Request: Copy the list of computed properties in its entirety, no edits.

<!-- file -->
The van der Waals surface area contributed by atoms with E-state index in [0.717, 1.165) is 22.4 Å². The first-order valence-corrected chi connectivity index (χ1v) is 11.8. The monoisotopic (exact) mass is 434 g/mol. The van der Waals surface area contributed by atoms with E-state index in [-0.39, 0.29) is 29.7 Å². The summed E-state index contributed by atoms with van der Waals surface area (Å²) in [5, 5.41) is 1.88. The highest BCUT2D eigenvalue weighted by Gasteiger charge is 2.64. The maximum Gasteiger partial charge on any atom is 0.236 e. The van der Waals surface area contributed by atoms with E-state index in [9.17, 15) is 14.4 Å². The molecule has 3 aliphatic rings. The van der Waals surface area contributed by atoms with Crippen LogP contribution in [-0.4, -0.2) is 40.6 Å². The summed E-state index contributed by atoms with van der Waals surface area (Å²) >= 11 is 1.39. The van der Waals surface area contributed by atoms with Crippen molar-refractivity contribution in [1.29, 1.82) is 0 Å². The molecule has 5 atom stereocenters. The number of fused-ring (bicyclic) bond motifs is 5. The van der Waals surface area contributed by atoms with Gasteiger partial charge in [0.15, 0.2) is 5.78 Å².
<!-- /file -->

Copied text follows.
The van der Waals surface area contributed by atoms with E-state index in [0.717, 1.165) is 22.4 Å². The first-order valence-corrected chi connectivity index (χ1v) is 11.8. The monoisotopic (exact) mass is 434 g/mol. The van der Waals surface area contributed by atoms with E-state index in [-0.39, 0.29) is 29.7 Å². The summed E-state index contributed by atoms with van der Waals surface area (Å²) in [5, 5.41) is 1.88. The highest BCUT2D eigenvalue weighted by Gasteiger charge is 2.64. The maximum Gasteiger partial charge on any atom is 0.236 e. The van der Waals surface area contributed by atoms with E-state index in [9.17, 15) is 14.4 Å². The molecule has 3 aliphatic rings. The van der Waals surface area contributed by atoms with Crippen LogP contribution in [-0.4, -0.2) is 40.6 Å². The summed E-state index contributed by atoms with van der Waals surface area (Å²) >= 11 is 1.39. The van der Waals surface area contributed by atoms with Crippen molar-refractivity contribution in [1.29, 1.82) is 0 Å². The molecule has 5 atom stereocenters. The number of fused-ring (bicyclic) bond motifs is 5. The van der Waals surface area contributed by atoms with Gasteiger partial charge in [0.15, 0.2) is 5.78 Å².